October 2020

An Uncommon Focal Liver Lesion: Intrahepatic Splenosis.

J Gastrointestin Liver Dis 2020 Jun 3;29(2):257-262. Epub 2020 Jun 3.

Unit of Internal Medicine, University of Bologna, Azienda Ospedaliero Universitaria S.Orsola- Malpighi, Bologna.

Multiple focal liver lesions were incidentally detected in a patient screened by ultrasound for a recent diagnosis of lower limb deep vein thrombosis, for which anticoagulation had been initiated. Past medical history reported a post-traumatic splenectomy 15 years before. Magnetic resonance imaging (MRI) and contrast-enhanced ultrasound (CEUS) showed a subcapsular lesion in liver segment 5 consistent with focal nodular hyperplasia (FNH) and multiple other nodules, with a different pattern from the former, judged as probable hepatic adenomas by MRI but probable hemangiomas by CEUS (hyperenhancement in the late phase). Therefore, another MRI with gadoxetic acid was performed. The diagnosis of FNH was confirmed. The other lesions showed an hyperenhancing pattern in the arterial phase with progressive wash-out in the portal and late phase and marked hypointensity in the hepatobiliary phase. This pattern apparently confirmed the hypothesis of adenomas, with a potential risk of malignancy due to the hepatobiliary phase pattern and the recent occurrence of deep vein thrombosis. Due to the inherent risk of spontaneous bleeding from subcapsular adenomas increased by the ongoing anticoagulant therapy and the recommendation of international guidelines to resect adenomas in male subjects, the patient was directly offered surgery. Pathology of the resected specimens confirmed one FNH but demonstrated intrahepatic splenosis for all other lesions. This case suggests that in the setting of previous splenic trauma any discrepancy between MRI and CEUS findings should lead one to consider also the hypothesis of intrahepatic splenosis.
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http://dx.doi.org/10.15403/jgld-617DOI Listing
June 2020

Gastric Cancer Staging: Is It Time for Magnetic Resonance Imaging?

Cancers (Basel) 2020 May 29;12(6). Epub 2020 May 29.

Radiology Unit, Department of Experimental, Diagnostic and Speciality Medicine, Sant'Orsola Hospital, University of Bologna, 40138 Bologna, Italy.

Gastric cancer (GC) is a common cancer worldwide. Its incidence and mortality vary depending on geographic area, with the highest rates in Asian countries, particularly in China, Japan, and South Korea. Accurate imaging staging has become crucial for the application of various treatment strategies, especially for curative treatments in early stages. Unfortunately, most GCs are still diagnosed at an advanced stage, with the peritoneum (61-80%), distant lymph nodes (44-50%), and liver (26-38%) as the most common metastatic locations. Metastatic disease is limited to the peritoneum in 58% of cases; in nonperitoneal distant metastases, the most involved GC metastasization site is the liver (82%). The eighth edition of the tumor-node-metastasis staging system is the most commonly used system for determining GC prognosis. Endoscopic ultrasonography, computed tomography, and 18-fluorideoxyglucose positron emission tomography are historically the most accurate imaging techniques for GC staging. However, studies have recently shown renewed interest in magnetic resonance imaging (MRI) as a useful tool in GC staging, especially for distant metastasis assessment. The technical improvement of diffusion-weighted imaging and the increasing use of hepatobiliary contrast agents have been shown to increase the diagnostic performance of MRI, particularly for detecting peritoneal and liver metastasis. However, no principal oncological guidelines have included the use of MRI as a first-line technique for distant metastasis evaluation during the GC staging process, such as the National Comprehensive Cancer Network Guidelines. This review analyzed the role of the principal imaging techniques in GC diagnosis and staging, focusing on the potential role of MRI, especially for assessing peritoneal and liver metastases.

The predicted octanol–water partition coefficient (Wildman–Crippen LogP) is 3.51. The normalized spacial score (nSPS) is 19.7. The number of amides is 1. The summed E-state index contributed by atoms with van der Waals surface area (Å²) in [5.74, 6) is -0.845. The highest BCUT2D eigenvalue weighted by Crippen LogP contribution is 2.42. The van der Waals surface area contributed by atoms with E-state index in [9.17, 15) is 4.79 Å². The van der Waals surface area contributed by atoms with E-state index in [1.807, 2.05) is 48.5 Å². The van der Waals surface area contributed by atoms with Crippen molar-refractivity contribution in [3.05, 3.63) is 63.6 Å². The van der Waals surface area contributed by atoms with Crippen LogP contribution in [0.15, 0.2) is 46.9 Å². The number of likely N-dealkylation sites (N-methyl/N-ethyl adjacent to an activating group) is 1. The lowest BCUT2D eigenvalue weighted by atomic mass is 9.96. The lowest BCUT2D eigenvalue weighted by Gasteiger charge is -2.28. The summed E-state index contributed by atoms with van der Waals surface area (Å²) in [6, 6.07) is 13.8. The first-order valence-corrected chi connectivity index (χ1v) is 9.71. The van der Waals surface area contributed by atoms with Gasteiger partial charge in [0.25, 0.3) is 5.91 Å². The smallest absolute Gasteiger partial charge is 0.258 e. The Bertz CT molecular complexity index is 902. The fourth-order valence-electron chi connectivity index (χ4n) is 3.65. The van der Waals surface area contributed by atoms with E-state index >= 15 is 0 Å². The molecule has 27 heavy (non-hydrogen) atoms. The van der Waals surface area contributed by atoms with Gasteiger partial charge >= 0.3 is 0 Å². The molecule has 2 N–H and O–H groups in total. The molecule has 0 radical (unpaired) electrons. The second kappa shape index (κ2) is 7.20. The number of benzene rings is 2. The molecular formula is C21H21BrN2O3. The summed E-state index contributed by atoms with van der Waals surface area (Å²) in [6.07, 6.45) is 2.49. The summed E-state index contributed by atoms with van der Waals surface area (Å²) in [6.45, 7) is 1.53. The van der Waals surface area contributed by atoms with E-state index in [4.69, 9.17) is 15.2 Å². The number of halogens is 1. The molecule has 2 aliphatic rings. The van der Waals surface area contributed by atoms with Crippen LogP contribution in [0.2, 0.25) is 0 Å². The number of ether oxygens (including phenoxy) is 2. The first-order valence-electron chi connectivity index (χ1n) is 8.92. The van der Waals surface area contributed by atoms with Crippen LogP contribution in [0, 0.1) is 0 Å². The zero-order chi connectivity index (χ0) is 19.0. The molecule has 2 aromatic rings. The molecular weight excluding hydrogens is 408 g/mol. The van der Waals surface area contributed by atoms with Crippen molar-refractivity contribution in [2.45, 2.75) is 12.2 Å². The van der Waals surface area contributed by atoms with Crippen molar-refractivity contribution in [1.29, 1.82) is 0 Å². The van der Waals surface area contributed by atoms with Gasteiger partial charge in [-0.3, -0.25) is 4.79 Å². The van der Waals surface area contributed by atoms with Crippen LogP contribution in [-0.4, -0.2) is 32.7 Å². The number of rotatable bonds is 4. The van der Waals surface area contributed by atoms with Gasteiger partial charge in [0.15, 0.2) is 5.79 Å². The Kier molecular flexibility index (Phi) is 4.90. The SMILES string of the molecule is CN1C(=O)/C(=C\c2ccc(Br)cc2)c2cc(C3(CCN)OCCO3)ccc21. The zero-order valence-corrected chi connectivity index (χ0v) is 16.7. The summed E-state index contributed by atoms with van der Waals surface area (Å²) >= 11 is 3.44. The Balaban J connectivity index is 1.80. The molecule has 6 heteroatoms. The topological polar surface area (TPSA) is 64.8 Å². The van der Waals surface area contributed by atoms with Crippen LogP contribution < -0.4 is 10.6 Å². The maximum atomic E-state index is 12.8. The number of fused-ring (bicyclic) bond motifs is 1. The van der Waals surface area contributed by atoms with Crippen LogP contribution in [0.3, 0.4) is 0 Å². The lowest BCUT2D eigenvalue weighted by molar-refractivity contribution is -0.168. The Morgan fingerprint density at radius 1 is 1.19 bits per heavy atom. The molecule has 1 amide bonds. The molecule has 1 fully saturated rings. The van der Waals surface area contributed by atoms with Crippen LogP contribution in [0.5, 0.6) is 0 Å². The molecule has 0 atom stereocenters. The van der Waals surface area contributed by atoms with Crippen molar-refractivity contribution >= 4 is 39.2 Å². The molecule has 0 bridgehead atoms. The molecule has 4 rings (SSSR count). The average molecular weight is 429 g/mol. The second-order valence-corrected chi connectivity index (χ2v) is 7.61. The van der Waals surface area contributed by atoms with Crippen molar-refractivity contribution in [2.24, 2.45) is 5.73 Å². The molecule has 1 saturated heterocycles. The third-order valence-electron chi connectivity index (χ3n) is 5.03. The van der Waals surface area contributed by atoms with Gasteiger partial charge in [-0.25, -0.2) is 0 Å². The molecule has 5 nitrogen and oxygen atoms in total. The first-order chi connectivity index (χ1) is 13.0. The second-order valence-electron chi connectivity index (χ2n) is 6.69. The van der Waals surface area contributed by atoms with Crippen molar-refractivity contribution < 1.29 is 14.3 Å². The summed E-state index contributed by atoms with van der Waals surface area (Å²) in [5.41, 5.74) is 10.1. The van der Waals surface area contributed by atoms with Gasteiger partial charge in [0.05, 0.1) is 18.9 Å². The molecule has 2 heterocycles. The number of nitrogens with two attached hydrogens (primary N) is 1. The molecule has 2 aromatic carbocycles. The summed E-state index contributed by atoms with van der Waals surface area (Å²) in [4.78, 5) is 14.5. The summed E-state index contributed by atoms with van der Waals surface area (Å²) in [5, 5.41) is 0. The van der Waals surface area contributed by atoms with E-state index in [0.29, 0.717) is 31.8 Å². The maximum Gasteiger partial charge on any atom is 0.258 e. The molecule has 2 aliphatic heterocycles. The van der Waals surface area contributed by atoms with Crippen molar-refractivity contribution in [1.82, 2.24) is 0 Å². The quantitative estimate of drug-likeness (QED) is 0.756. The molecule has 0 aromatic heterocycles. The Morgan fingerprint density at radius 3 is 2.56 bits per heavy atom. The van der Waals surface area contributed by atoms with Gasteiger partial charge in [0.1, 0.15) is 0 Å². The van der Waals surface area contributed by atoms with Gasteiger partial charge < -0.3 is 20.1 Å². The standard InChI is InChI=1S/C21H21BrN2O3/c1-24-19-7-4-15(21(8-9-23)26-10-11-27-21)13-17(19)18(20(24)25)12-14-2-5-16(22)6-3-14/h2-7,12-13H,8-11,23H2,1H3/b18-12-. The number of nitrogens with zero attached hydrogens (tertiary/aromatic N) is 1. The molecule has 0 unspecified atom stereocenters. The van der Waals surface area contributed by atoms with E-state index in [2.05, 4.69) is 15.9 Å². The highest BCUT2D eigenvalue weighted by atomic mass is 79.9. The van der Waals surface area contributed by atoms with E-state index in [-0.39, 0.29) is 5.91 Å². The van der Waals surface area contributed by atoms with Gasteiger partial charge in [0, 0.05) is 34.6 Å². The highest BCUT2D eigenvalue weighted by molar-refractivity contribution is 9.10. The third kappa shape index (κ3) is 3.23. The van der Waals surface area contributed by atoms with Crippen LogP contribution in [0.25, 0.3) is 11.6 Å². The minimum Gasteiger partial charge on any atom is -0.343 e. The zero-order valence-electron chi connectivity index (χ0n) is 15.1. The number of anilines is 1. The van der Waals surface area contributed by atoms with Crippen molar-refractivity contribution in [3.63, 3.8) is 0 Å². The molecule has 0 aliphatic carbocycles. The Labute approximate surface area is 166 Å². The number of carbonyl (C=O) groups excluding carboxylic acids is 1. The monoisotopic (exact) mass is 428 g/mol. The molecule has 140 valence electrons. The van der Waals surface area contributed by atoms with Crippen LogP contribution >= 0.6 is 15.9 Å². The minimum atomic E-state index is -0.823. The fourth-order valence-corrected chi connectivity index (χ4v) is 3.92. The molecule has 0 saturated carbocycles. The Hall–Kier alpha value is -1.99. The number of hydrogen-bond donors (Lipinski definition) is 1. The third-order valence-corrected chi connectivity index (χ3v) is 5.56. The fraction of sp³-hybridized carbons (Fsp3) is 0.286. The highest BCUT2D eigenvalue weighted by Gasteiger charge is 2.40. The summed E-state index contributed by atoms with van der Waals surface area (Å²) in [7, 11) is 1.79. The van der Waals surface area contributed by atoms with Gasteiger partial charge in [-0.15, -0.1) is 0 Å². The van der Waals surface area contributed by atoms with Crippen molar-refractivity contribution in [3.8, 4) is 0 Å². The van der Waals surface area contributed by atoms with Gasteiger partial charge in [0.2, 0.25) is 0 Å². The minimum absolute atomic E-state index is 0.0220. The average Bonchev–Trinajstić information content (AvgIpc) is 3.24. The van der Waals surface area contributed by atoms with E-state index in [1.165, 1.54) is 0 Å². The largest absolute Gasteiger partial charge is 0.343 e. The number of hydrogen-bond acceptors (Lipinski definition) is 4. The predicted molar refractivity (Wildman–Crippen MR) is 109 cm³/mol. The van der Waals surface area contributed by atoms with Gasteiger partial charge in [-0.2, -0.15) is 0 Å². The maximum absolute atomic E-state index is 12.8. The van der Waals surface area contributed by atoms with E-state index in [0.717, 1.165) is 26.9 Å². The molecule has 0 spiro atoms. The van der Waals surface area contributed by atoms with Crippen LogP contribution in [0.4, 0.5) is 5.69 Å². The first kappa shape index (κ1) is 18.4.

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http://dx.doi.org/10.3390/cancers12061402DOI Listing
http://www.ncbi.nlm.nih.gov/pmc/articles/PMC7352169PMC
May 2020

Percutaneous radiofrequency ablation in intrahepatic cholangiocarcinoma: a retrospective single-center experience.

Int J Hyperthermia 2020 ;37(1):479-485

Department of Organ Insufficiency and Transplantation, S. Orsola-Malpighi Hospital, Bologna, Italy.

Very few data are available in literature about the role of radiofrequency ablation (RFA) in intrahepatic cholangiocarcinoma (ICC) and previous studies are mainly case reports and case series on a very small number of patients and nodules. In this study, we aimed to evaluate effectiveness and safety of RFA for the treatment of unresectable ICC. This is a retrospective observational cohort study comprising all consecutive patients treated with RFA for unresectable ICC at Policlinico Sant'Orsola Malpighi Hospital, Bologna, Italy. Primary endpoint was Local Tumor Progression-Free Survival (LTPFS) while Overall Survival (OS) was also assessed as secondary endpoint. From January 2014 to June 2019, 29 patients with 117 nodules underwent RFA. Technique effectiveness 1 month after RFA was 92.3%; median LTPFS was 9.27 months. Univariate analysis and multivariate analysis showed that LTPFS was significantly related to tumor size ≥20 mm. At a median follow up of 39.9 months, median OS from the date of RFA was 27.5 months, with an OS of 89%, 45% and 11% at 1, 2 and 4 years, respectively. Number of overall lesions and the sum of their diameter at the moment of the first RFA significantly affected OS in multivariate analysis. Minor and major complication rates were 14% and 7%, respectively. Tumor size ≥20 mm was associated with lower LTPFS, representing a potential useful threshold value. A careful evaluation of tumor burden appears as a crucial element in choosing the best therapeutic strategy in unresectable ICC.